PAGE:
Washington (CNN) -- The State Department spokesman apologized Tuesday for a joking remark he made about Libyan leader Moammar Gadhafi that threatened to turn into a diplomatic incident between the two countries.
P.J. Crowley said he regretted any offense called by his offhand remark, which came in response to a reporter's question about Gadhafi's recent call for a Muslim holy war against Switzerland for its ban on building new mosque minarets.
At a State Department briefing late last month Crowley said the call for "jihad" reminded him of Gadhafi's lengthy speech to the United Nations General Assembly in September.
"I can recall lots of words and lots of papers flying all over the place, not necessarily a lot of sense," he said.
Last week, Libya said it might take action against U.S. business interests in Tripoli in the absence of a formal apology.
"These comments do not reflect U.S. policy and were not intended to offend," Crowley said. "I regret that my comments have become an obstacle to further progress in our bilateral relationship."
Crowley, who had previously said his remarks were not intended as a personal attack against Gadhafi, met with the Libyan ambassador to the United States last week to try and resolve the issue. Jeffrey Feltman, the top U.S. diplomat in the Middle East, will also travel to Tripoli to meet with the Libyan government.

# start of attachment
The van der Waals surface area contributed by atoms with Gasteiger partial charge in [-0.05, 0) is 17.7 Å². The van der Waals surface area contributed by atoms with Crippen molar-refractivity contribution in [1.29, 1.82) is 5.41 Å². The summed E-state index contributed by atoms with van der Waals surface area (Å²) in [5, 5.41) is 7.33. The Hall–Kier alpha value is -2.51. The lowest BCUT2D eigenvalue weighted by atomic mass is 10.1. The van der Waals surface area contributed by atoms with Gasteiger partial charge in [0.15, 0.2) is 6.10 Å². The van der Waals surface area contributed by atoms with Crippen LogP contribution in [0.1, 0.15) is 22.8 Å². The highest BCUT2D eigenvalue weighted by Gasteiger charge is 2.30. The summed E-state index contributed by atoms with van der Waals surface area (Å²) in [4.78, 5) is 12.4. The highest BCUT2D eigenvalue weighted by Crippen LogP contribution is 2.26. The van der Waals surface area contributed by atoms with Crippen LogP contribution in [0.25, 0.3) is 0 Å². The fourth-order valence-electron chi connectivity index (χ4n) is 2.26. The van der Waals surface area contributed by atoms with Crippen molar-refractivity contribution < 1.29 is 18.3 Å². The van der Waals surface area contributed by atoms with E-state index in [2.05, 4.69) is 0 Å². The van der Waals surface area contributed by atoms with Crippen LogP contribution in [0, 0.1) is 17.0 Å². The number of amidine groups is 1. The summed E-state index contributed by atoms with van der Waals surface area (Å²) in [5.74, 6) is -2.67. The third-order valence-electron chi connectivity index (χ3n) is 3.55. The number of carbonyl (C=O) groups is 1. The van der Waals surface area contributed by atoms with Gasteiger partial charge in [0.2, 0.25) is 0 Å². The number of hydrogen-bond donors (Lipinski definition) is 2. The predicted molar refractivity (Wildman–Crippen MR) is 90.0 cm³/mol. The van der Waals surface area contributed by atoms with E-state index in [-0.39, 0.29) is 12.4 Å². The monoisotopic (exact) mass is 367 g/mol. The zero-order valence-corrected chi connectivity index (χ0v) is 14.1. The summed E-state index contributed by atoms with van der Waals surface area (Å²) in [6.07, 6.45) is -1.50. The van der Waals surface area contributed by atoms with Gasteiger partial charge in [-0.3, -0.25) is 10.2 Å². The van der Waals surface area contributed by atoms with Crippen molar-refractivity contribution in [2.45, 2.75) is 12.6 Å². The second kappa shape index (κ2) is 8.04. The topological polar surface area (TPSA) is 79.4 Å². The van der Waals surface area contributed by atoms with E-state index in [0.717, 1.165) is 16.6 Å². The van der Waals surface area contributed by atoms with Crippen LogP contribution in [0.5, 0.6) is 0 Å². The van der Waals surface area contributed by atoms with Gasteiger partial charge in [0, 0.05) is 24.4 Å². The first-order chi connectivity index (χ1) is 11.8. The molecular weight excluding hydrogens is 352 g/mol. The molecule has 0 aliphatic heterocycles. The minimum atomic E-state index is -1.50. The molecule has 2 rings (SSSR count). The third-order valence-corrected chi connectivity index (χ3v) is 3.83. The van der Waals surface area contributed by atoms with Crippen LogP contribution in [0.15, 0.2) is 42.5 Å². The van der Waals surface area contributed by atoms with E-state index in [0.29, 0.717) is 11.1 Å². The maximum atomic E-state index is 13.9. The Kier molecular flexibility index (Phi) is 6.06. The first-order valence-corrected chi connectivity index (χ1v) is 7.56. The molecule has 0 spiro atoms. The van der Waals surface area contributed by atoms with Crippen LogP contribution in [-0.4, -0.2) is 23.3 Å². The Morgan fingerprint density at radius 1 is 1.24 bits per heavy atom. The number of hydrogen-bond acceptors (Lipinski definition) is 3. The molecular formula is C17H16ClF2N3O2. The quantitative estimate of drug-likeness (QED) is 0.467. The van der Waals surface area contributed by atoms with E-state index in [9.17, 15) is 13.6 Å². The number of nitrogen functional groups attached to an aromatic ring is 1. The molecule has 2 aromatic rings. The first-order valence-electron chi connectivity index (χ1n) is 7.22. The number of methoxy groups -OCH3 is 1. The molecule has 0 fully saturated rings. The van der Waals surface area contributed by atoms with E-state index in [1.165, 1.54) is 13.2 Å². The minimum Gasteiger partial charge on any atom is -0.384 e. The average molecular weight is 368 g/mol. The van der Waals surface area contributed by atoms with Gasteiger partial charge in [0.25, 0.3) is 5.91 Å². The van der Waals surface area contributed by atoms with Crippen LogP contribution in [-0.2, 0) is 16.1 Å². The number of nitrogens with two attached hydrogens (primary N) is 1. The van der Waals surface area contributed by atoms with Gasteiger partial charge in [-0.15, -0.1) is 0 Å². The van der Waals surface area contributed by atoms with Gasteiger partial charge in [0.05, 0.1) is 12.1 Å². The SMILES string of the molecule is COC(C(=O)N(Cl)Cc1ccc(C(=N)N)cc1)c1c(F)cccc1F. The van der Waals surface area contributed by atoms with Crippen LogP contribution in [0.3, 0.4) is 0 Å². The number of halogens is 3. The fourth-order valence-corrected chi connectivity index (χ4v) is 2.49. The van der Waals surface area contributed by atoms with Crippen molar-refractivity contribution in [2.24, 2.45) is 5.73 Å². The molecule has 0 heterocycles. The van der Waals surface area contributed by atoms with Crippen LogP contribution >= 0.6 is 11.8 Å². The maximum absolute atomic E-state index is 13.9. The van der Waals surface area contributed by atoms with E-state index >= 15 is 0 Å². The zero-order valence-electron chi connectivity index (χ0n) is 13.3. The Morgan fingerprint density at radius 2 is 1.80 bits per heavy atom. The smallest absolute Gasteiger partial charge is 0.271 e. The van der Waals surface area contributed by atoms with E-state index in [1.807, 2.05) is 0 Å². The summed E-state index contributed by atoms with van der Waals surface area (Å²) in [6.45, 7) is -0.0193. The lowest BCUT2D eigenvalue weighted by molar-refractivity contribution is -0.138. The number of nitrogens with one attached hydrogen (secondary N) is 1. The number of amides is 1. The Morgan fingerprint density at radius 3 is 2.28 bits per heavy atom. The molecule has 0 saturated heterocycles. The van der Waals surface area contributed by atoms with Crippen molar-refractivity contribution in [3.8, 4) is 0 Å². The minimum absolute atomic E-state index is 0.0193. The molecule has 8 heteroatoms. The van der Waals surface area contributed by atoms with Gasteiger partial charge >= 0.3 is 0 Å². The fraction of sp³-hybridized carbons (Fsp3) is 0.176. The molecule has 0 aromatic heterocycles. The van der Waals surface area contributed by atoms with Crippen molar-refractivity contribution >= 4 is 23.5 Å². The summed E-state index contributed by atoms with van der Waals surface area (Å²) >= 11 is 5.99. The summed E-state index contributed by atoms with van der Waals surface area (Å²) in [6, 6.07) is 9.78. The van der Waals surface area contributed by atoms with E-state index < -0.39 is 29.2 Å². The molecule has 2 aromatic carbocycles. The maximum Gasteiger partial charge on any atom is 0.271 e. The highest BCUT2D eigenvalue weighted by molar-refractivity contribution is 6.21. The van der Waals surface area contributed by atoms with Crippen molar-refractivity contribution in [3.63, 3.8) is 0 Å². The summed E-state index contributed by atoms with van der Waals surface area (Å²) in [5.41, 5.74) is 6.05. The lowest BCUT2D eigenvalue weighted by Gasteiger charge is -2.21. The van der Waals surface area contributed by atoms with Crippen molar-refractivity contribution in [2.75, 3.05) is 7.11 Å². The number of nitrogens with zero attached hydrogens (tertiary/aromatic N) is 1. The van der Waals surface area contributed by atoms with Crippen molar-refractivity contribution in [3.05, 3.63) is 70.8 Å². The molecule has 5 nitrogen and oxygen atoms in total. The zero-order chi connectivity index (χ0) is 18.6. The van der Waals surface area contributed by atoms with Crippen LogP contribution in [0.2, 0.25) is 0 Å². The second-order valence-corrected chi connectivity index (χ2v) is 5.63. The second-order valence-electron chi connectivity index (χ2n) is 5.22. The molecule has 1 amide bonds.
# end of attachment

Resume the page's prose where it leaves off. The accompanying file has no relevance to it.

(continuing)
"I told the ambassador, I hope that we can use ongoing dialogue at high levels to continue to advance the U.S.-Libyan relationship," Crowley said.
The feud between Libya and Switzerland stems from a brief 2008 arrest in Geneva of Gadhafi's son, Hannibal, and his wife for allegedly beating some hotel workers. Libya retaliated by detaining two Swiss businessmen.
The diplomatic crisis escalated when Switzerland hit back by imposing travel restrictions on Gadhafi, his family members and his ministers. Libya retaliated by imposing a trade embargo with Switzerland and barring citizens from 25 European countries from visiting the oil-rich country.